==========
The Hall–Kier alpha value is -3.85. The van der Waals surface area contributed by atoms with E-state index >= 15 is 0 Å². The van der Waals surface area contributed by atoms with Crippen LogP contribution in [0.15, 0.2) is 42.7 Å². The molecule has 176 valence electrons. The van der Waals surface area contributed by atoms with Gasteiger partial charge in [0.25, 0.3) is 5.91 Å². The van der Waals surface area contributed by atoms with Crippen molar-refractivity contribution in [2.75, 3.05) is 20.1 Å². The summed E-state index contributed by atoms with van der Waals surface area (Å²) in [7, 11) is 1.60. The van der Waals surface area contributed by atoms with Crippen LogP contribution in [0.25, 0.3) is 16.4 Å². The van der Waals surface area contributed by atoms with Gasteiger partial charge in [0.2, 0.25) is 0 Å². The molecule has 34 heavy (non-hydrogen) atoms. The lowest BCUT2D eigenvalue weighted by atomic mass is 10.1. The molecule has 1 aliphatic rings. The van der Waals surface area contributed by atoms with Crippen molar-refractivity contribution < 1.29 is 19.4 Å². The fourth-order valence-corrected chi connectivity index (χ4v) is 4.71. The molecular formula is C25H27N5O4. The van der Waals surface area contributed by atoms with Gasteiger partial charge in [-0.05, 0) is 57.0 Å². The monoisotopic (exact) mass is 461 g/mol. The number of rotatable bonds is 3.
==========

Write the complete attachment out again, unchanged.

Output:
The Hall–Kier alpha value is -3.85. The van der Waals surface area contributed by atoms with E-state index >= 15 is 0 Å². The van der Waals surface area contributed by atoms with Crippen LogP contribution in [0.15, 0.2) is 42.7 Å². The molecule has 176 valence electrons. The van der Waals surface area contributed by atoms with Gasteiger partial charge in [0.25, 0.3) is 5.91 Å². The van der Waals surface area contributed by atoms with Crippen molar-refractivity contribution in [2.75, 3.05) is 20.1 Å². The summed E-state index contributed by atoms with van der Waals surface area (Å²) in [7, 11) is 1.60. The van der Waals surface area contributed by atoms with Crippen LogP contribution in [0.25, 0.3) is 16.4 Å². The van der Waals surface area contributed by atoms with Gasteiger partial charge in [0.2, 0.25) is 0 Å². The molecule has 34 heavy (non-hydrogen) atoms. The lowest BCUT2D eigenvalue weighted by atomic mass is 10.1. The molecule has 1 aliphatic rings. The van der Waals surface area contributed by atoms with Crippen molar-refractivity contribution < 1.29 is 19.4 Å². The fourth-order valence-corrected chi connectivity index (χ4v) is 4.71. The molecular formula is C25H27N5O4. The van der Waals surface area contributed by atoms with Gasteiger partial charge in [-0.05, 0) is 57.0 Å². The monoisotopic (exact) mass is 461 g/mol. The number of rotatable bonds is 3.